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Diabetes and Kidney Disease

Feb 09, 2016

I

finally had a chance to enroll in another AADE15 Session on Demand. If you were not able to attend the live meeting in New Orleans, you can get on-demand access through My Learning on the AADE website. There are so many sessions to choose from—ways to apply information to our patients with diabetes or help build our clinical practice and diabetes service.

In November, I decided to enroll in a presentation titled How Sweet Is Your Heart? Cardiovascular Effects of Diabetes Drugs. This time, I listened to Diabetic Kidney Disease presented by Edward Barnes, MD, FACP. This presentation was a fantastic review on kidney disease, since diabetes is the primary reason for end-stage renal disease.


It is essential to be aggressive with glycemic control among newly diagnosed patients.


This presentation emphasized the importance of checking for albuminuria, as it is an early indicator of end-stage renal disease. If albuminuria is detected early, then we can adequately treat the patient to prevent a further decrease in glomerular filtration rate, leading to end-stage renal disease over the next 15 to 30 years. As learned from the Diabetes Complications and Control Trial, it is essential to be aggressive with glycemic control among newly diagnosed patients. Aggressive glycemic control can prevent microvascular complications, including nephropathy. Dr. Barnes emphasized the importance of treating comorbid conditions (i.e. hyperlipidemia, coronary artery disease, hypertension), but we have great medications to prevent and treat a diabetic kidney.

Angiotensin-converting-enzyme (ACE) inhibitors are useful and there are several agents on the market—benazapril, captopril, cilazapril, enalapril, fosinopril, lisinopril, moexipril, perindopril, quinapril, ramipril, and trandolapril. Some of these agents are combined with other anti-hypertensive medications to decrease pill burden. Patients on ACE-inhibitors should be counseled about monitoring serum creatinine and potassium levels, as well as the possibility of a dry cough. Angiotensin II receptor blockers (ARBs) are another class of medications effective in treating a diabetic kidney. Several agents are available and include azilsartan, candesartan, eprosartan, irbesartan, losartan, olmesartan, telmisartan, and valsartan. Similar to ACE-inhibitors, these agents are available in combination with other anti-hypertensives and monitoring is required (i.e. serum creatinine, potassium). As a reminder, certain ACE-inhibitors and ARBs may be used for other disease states based on other evidence, outside nephropathy (e.g. candesartan for heart failure).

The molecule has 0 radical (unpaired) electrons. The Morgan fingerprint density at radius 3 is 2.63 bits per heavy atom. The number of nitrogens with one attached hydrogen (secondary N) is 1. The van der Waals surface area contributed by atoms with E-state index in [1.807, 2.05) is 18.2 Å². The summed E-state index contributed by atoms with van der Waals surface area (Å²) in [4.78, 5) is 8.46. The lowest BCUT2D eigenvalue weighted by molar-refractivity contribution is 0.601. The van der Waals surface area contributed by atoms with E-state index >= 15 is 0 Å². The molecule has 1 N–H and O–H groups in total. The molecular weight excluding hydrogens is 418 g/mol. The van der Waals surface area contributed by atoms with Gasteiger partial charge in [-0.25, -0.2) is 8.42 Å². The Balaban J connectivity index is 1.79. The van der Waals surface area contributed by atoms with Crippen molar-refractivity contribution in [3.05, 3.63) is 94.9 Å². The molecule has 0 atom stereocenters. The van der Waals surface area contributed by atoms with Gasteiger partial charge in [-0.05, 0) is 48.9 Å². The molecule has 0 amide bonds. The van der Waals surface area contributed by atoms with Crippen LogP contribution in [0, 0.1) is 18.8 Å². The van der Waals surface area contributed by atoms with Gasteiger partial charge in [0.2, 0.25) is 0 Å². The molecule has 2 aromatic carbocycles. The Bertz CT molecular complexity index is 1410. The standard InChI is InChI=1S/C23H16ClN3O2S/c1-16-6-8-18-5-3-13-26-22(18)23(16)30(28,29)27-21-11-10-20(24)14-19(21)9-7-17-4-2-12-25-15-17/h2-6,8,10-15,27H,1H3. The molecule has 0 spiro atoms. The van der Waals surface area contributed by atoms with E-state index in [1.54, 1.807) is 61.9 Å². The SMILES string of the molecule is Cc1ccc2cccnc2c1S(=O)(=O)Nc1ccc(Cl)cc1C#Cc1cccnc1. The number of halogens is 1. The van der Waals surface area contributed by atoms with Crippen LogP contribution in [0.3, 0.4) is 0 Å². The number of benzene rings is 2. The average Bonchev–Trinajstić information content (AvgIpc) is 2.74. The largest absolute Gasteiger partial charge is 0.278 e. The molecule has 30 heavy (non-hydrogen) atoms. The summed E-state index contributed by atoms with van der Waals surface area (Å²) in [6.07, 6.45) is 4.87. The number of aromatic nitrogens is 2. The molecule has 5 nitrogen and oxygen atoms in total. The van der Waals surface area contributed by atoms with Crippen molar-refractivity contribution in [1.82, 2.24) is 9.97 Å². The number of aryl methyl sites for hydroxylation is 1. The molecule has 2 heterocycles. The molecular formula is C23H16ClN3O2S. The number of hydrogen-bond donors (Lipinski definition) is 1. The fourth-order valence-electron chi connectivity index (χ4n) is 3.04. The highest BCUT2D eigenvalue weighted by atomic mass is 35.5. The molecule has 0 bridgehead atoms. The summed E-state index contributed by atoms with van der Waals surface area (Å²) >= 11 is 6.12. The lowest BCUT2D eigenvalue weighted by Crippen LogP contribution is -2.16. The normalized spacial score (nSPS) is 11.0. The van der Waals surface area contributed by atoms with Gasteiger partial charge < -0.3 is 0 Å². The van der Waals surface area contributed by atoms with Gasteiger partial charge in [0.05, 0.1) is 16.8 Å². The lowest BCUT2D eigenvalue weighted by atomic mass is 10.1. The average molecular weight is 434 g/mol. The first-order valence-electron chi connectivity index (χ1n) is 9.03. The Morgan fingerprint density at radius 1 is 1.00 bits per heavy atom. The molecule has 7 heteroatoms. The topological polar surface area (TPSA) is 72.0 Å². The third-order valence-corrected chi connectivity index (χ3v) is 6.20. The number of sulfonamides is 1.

In the concluding portion of the presentation, Dr. Barnes explained emerging evidence and new research in the arena of nephrology, as there will be new treatment options and strategies in managing patients with kidney disease.

If you were not able to attend his session or have not listened to this specific presentation from AADE15, I would encourage you to take an hour of your time and do so!


Jennifer ClementsAbout the Author

Jennifer Clements received her Doctorate of Pharmacy from Campbell University in 2006 and completed a primary care residency at a Veterans Affairs Medical Center in 2007. She is also a certified diabetes educator and board certified in pharmacotherapy. Currently, she is the Interim Chair and Associate Professor in the Department of Pharmacy Practice at Presbyterian College School of Pharmacy.

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